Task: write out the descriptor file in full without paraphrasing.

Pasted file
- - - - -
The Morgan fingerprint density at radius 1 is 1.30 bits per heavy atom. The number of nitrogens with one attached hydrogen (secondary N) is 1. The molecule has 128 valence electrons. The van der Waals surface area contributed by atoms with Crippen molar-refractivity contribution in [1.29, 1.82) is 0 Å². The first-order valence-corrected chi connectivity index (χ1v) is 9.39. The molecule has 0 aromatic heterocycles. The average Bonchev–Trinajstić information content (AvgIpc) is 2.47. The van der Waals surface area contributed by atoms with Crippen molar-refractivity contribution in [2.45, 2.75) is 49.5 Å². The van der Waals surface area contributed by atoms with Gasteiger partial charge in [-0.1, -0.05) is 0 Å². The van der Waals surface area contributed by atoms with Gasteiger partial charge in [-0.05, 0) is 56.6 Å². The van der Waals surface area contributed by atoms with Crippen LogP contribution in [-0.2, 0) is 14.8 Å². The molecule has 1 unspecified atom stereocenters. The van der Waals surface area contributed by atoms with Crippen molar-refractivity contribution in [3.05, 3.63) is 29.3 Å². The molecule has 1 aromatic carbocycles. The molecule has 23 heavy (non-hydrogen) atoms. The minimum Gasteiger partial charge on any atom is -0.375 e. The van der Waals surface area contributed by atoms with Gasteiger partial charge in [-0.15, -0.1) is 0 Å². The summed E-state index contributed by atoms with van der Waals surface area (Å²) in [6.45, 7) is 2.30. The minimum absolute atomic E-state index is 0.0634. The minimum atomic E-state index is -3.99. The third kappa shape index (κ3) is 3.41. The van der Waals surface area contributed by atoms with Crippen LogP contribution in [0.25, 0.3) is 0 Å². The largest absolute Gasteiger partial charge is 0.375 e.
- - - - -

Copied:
The Morgan fingerprint density at radius 1 is 1.30 bits per heavy atom. The number of nitrogens with one attached hydrogen (secondary N) is 1. The molecule has 128 valence electrons. The van der Waals surface area contributed by atoms with Crippen molar-refractivity contribution in [1.29, 1.82) is 0 Å². The first-order valence-corrected chi connectivity index (χ1v) is 9.39. The molecule has 0 aromatic heterocycles. The average Bonchev–Trinajstić information content (AvgIpc) is 2.47. The van der Waals surface area contributed by atoms with Crippen molar-refractivity contribution in [2.45, 2.75) is 49.5 Å². The van der Waals surface area contributed by atoms with Gasteiger partial charge in [-0.1, -0.05) is 0 Å². The van der Waals surface area contributed by atoms with Gasteiger partial charge in [-0.05, 0) is 56.6 Å². The van der Waals surface area contributed by atoms with Crippen LogP contribution in [-0.2, 0) is 14.8 Å². The molecule has 1 unspecified atom stereocenters. The van der Waals surface area contributed by atoms with Crippen molar-refractivity contribution in [3.05, 3.63) is 29.3 Å². The molecule has 1 aromatic carbocycles. The molecule has 23 heavy (non-hydrogen) atoms. The minimum Gasteiger partial charge on any atom is -0.375 e. The van der Waals surface area contributed by atoms with Gasteiger partial charge in [-0.15, -0.1) is 0 Å². The summed E-state index contributed by atoms with van der Waals surface area (Å²) in [6.45, 7) is 2.30. The minimum absolute atomic E-state index is 0.0634. The minimum atomic E-state index is -3.99. The third kappa shape index (κ3) is 3.41. The van der Waals surface area contributed by atoms with Crippen LogP contribution in [0.25, 0.3) is 0 Å². The largest absolute Gasteiger partial charge is 0.375 e.